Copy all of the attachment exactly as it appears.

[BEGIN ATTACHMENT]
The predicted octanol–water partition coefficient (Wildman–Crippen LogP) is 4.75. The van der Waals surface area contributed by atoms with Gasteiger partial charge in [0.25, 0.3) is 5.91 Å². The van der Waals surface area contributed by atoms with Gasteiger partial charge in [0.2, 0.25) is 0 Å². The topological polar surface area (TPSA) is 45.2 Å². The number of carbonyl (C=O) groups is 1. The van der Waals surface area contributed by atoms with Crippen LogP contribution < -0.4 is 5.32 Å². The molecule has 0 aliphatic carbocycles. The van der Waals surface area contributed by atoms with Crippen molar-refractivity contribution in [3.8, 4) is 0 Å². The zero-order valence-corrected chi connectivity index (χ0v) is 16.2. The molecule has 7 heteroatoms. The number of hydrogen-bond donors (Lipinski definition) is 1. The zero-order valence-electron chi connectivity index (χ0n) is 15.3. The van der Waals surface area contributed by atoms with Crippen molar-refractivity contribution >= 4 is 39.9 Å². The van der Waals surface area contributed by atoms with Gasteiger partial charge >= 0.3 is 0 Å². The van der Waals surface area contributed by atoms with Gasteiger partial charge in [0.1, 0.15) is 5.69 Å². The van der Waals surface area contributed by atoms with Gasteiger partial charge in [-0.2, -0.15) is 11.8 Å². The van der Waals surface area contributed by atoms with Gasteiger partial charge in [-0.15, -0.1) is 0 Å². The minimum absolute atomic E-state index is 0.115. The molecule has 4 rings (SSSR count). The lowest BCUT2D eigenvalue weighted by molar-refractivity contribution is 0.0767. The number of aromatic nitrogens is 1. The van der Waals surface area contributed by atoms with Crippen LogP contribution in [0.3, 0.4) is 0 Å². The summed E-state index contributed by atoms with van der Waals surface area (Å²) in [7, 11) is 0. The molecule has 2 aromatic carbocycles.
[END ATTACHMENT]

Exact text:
The predicted octanol–water partition coefficient (Wildman–Crippen LogP) is 4.75. The van der Waals surface area contributed by atoms with Gasteiger partial charge in [0.25, 0.3) is 5.91 Å². The van der Waals surface area contributed by atoms with Gasteiger partial charge in [0.2, 0.25) is 0 Å². The topological polar surface area (TPSA) is 45.2 Å². The number of carbonyl (C=O) groups is 1. The van der Waals surface area contributed by atoms with Crippen LogP contribution < -0.4 is 5.32 Å². The molecule has 0 aliphatic carbocycles. The van der Waals surface area contributed by atoms with Crippen molar-refractivity contribution in [3.8, 4) is 0 Å². The zero-order valence-corrected chi connectivity index (χ0v) is 16.2. The molecule has 7 heteroatoms. The number of hydrogen-bond donors (Lipinski definition) is 1. The zero-order valence-electron chi connectivity index (χ0n) is 15.3. The van der Waals surface area contributed by atoms with Crippen molar-refractivity contribution >= 4 is 39.9 Å². The van der Waals surface area contributed by atoms with Gasteiger partial charge >= 0.3 is 0 Å². The van der Waals surface area contributed by atoms with Gasteiger partial charge in [0.1, 0.15) is 5.69 Å². The van der Waals surface area contributed by atoms with Gasteiger partial charge in [-0.2, -0.15) is 11.8 Å². The van der Waals surface area contributed by atoms with Gasteiger partial charge in [-0.15, -0.1) is 0 Å². The minimum absolute atomic E-state index is 0.115. The molecule has 4 rings (SSSR count). The lowest BCUT2D eigenvalue weighted by molar-refractivity contribution is 0.0767. The number of aromatic nitrogens is 1. The van der Waals surface area contributed by atoms with Crippen LogP contribution in [0.3, 0.4) is 0 Å². The summed E-state index contributed by atoms with van der Waals surface area (Å²) in [7, 11) is 0. The molecule has 2 aromatic carbocycles.